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In a normal semester, Good Time Charley’s — the Ann Arbor bar located in the heart of the South University Avenue district — would be packed shoulder-to-shoulder with students and community members gathered to watch sports games or celebrate St. Patrick’s Day. But since the pandemic began, Charley’s and other local small businesses have received less business and faced additional challenges. 

Charley’s co-owner Adam Lowenstein said since March of 2020, Charley’s has suffered a 60% decrease in sales, along with multiple different shut-downs and a minor fire caused by an outside heater. Lowenstein said the fire was “the cherry on top” to an already hard year with the pandemic.

“The whole year was a major blow,” Lowenstein said. “It was kind of a crazy year where we had to just adapt on the fly and adjust to everything that was being thrown at us.”

Ann Arbor businesses like Charley’s experienced major declines in sales, staff, in-person capacity and store hours over the course of the fall and winter semesters due to public health guidelines set by the state and University of Michigan administration. Lowenstein and other small business owners were forced to completely alter their traditional business models due to COVID-19, and will continue to navigate running a small business through the aftermath of the pandemic.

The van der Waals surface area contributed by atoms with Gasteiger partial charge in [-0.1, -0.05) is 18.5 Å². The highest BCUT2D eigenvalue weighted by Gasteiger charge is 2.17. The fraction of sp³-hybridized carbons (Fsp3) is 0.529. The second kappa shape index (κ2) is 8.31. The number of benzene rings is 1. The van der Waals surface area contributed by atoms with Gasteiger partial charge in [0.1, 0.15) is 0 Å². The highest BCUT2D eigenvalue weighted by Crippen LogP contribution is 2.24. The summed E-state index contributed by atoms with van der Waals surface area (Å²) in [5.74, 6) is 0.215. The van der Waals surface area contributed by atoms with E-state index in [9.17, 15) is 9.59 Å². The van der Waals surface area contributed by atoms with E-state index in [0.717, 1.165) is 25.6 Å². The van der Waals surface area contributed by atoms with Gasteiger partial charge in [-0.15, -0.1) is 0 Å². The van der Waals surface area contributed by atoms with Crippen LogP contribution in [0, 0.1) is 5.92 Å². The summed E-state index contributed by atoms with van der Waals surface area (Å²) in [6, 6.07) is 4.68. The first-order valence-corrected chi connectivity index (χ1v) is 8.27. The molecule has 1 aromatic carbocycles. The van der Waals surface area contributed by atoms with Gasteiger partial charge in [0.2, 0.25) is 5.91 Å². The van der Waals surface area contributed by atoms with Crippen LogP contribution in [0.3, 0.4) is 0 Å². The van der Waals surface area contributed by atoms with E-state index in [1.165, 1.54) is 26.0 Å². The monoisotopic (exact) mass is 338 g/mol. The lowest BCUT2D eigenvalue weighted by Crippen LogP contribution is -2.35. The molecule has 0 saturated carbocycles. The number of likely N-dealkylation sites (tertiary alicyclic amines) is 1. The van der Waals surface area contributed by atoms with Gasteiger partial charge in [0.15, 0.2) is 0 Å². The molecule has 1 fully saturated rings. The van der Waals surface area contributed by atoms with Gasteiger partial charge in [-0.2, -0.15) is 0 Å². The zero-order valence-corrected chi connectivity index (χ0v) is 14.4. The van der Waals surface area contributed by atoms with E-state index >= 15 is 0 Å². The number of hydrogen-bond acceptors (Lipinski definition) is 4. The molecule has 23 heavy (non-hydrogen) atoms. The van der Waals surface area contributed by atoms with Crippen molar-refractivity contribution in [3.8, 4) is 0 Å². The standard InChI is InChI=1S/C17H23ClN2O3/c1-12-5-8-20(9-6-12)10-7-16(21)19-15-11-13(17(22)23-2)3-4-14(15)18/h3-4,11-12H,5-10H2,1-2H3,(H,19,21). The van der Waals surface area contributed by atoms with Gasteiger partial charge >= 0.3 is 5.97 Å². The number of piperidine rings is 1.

Lowenstein said the constant fluctuations in curfew policies, capacity and more challenged Charley’s traditional business model.  

“We’ve had to alter our business model entirely,” Lowenstein said. “We’ve shortened our hours; focused more on takeout and delivery; we’ve not done a happy hour; we’re doing a lot more regular sit-down restaurant sales. A business model like that is not profitable.” 

During the fall and winter months, Charley’s relied heavily on their newly updated takeout and delivery service, which includes alcoholic beverages, as well as the warmer weather that allows for maximized outdoor seating. However, Lowenstein said that even with these successes, the fluctuating rise of COVID-19 cases in Ann Arbor still presented difficulties for Charley’s.

“The hardest part is the uncertainty: trying to always be changing and always be adapting and not knowing when you’re going to be able to just go back to normal,” Lowenstein said.  

Zingerman’s Delicatessen, another Ann Arbor and U-M community favorite, has been closed for in-person dining since the pandemic began in March 2020. Jennifer Hall, marketing and communications manager for Zingerman’s, said, like Charley’s, Zingerman’s had to completely revise their original business model by implementing new programs.

“We’re always looking for change and are able to experiment with different approaches and take the best of what we learn in that work and then try it out,” Hall said. “If it works, it’s great, and if it doesn’t work, we try again. So we’ll continue to do that, we’ll continue to look for ways to improve and opportunities to make changes across our operations and our service to meet whatever the demands of the time are.”

Zingerman’s “Reuben Tour” was one of the new ideas the business put together last summer in the hopes of increasing business. According to Hall, the “Reuben Tour” was a success and could be repeated this upcoming summer.